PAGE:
Dorset life in the Iron Age | Looking Back

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The latest Winterborne Kingston dig reveals the lifestyle and habits of our Dorset forebears more than 2,000 years ago, says Roger Guttridge

Dr Miles Russell describes the latest dig to some of the open day visitors
All images: Roger Guttridge

Fresh insights into life in Dorset more than 2,000 years ago are emerging following the latest Bournemouth University archaeological dig on the chalk downs near Winterborne Kingston.
Since 2009, students and volunteers have carried out 11 excavations on eight sites at North West Farm.
‘The earliest thing we have found is Bronze Age from 1400 BC and the most recent has been post-Roman at about AD 500 – so almost 2,000 years of archaeology,’ says Dr Miles Russell, Bournemouth University’s senior lecturer and archaeological field work director.
The digs have captured the public imagination and more than 1,000 people turned out for the latest open day on 3rd July.
The main feature this year was 65 Iron Age pits dug into the chalkland, with depths ranging from 1 metre to 2.5 metres and dated to 100 BC and earlier.
They are sited within a banjo enclosure of banks and ditches, so-called because it is shaped like the musical instrument with a long neck or entrance as well as a circular enclosure.
The banjo dates from 300 to 100 BC and was probably used to contain cattle.
Two roundhouses were also found but the floors have been destroyed by ploughing.
It’s thought the pits were originally used as sealed underground larders for storing grain, meat and dairy produce.
But they also appear to have found a second purpose.
‘Many contain animal bodies that had been dropped in before the pits were back-filled,’ said Dr Russell.
‘We think they put animal body parts at the bottom as offerings to the gods.
‘We have found sheep, cattle and horse body-parts but with the flesh still on them and the bones still articulated.
‘We have also found the complete remains of a few dogs, which may have been hunting dogs or perhaps guard dogs. Britain was known for its hunting dogs.’
The animal parts date from about 100 BC, around the time when the pits were abandoned and 150 years before the Romans arrived.
Dr Russell says the latest discoveries are leading to a better understanding of rituals of that period.
‘The majority of the animals we’ve found were not butchered for meat,’ he says.

Bournemouth Univeristy students Katie Spurgeon (left) and Katrina Tomlinson excavating a 2.3-metre pit

Dorset burials
The 2022 dig also uncovered five human burials from 100 BC to AD 50, bringing the total from all sites excavated to about 60.
The five were all buried near the top of the disused storage pits.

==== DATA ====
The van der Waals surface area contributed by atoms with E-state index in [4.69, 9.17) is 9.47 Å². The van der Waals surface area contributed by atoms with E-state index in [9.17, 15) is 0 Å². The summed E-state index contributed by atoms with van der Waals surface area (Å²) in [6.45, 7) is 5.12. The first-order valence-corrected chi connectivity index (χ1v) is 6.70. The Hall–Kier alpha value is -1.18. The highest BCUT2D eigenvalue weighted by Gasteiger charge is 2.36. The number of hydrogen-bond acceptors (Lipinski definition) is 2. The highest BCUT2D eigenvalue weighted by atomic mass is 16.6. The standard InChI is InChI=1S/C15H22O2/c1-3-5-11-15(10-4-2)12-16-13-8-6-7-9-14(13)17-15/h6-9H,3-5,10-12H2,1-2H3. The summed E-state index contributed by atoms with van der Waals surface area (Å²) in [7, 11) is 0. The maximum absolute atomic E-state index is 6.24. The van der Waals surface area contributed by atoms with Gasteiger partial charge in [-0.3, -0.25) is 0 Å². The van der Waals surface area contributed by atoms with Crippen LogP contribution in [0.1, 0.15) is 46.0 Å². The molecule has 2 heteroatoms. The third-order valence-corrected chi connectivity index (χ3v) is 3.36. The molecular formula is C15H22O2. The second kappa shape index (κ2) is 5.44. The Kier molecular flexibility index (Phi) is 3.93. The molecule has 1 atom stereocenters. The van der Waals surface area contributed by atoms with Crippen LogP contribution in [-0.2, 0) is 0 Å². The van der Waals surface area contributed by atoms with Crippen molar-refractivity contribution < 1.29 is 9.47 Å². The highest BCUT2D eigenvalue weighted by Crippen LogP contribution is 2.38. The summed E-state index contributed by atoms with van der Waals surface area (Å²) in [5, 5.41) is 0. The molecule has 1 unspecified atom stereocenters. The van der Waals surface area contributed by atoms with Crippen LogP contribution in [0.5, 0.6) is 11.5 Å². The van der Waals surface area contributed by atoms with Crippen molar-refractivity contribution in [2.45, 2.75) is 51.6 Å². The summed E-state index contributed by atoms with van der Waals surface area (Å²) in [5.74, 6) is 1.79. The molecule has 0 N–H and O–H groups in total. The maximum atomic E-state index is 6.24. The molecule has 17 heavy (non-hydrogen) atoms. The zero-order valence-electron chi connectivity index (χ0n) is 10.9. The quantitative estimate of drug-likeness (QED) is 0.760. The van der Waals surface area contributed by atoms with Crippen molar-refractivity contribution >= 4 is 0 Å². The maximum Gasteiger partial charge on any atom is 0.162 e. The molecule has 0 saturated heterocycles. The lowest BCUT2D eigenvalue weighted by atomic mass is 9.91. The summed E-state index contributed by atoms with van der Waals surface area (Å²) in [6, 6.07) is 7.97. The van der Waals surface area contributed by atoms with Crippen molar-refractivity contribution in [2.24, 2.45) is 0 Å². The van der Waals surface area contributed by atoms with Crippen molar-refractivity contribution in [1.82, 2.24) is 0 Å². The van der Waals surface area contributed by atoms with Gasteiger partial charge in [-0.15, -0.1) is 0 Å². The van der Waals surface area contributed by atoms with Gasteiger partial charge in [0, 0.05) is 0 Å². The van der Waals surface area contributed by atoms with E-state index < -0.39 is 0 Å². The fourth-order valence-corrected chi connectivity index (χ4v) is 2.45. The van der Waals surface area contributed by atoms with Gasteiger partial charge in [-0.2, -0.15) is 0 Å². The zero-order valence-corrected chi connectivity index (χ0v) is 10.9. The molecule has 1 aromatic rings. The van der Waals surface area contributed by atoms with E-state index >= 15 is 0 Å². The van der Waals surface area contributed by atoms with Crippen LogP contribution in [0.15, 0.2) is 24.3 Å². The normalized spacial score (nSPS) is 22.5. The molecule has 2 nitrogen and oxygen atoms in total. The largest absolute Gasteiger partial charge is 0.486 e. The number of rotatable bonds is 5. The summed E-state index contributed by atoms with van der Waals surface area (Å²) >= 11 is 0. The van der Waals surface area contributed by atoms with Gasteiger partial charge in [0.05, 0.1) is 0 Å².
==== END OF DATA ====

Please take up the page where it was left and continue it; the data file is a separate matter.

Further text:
This was after the site was abandoned, suggesting that the bodies were brought there by people living nearby.
‘Dorset was almost the only place in the country where they buried their dead in the Iron Age, so we’re able to get information about health, nutrition, injuries and age at death that we don’t get anywhere else,’ says Dr Russell.
The human remains have been taken to the university to be studied before being reburied close to where they were found.
The archaeologists are still uncertain about how people on this well-drained chalk downland obtained their water.
The bones of hundreds of frogs found at the bottom of some of the pits imply that there must have been ponds or some other regular water source nearby.
Yet no clay-lined ponds have been found, suggesting that the locals may have had to fetch their water from the Winterborne stream more than a mile away.
‘It’s something we have been unable to resolve,’ he says.It’s assumed that the frogs were attracted into the pits by dampness or water at the bottom, and having got in, they couldn’t climb out.
Together, the North West Farm digs are contributing to a potential re-writing of the presumed history of the area at and before the Roman invasion in AD 44.

Volunteer archaeologist Lorraine Pither with a cow’s skull and horse mandibles recovered from the pits

The traditional assumption is that the local Durotriges tribe lived in hillforts such as Maiden Castle, Hod Hill, Hambledon Hill and Badbury Rings and fought to defend them against the invading Romans.
‘But the evidence suggests that the hillforts were mostly abandoned 100 years before the Romans arrived,’ says Dr Russell.
‘What has been interpreted as evidence of battles might simply have been target practice.
‘There was something happening at the big settlements with hillforts, and some of the big banjo enclosures are coming to an end at the same date. Nobody knows why.’
The archaeologists expect to return next year to an area with so much archaeology that Dr Russell says it would ‘take centuries to dig it all’.
Finds on adjoining sites in previous years have included Iron Age roundhouses from 100 BC and a Roman villa close to the graves of five people who may have been its owners.
‘Of the 700 villas excavated in Britain, so far no others have produced a burial ground,’ said Dr Russell in 2014.

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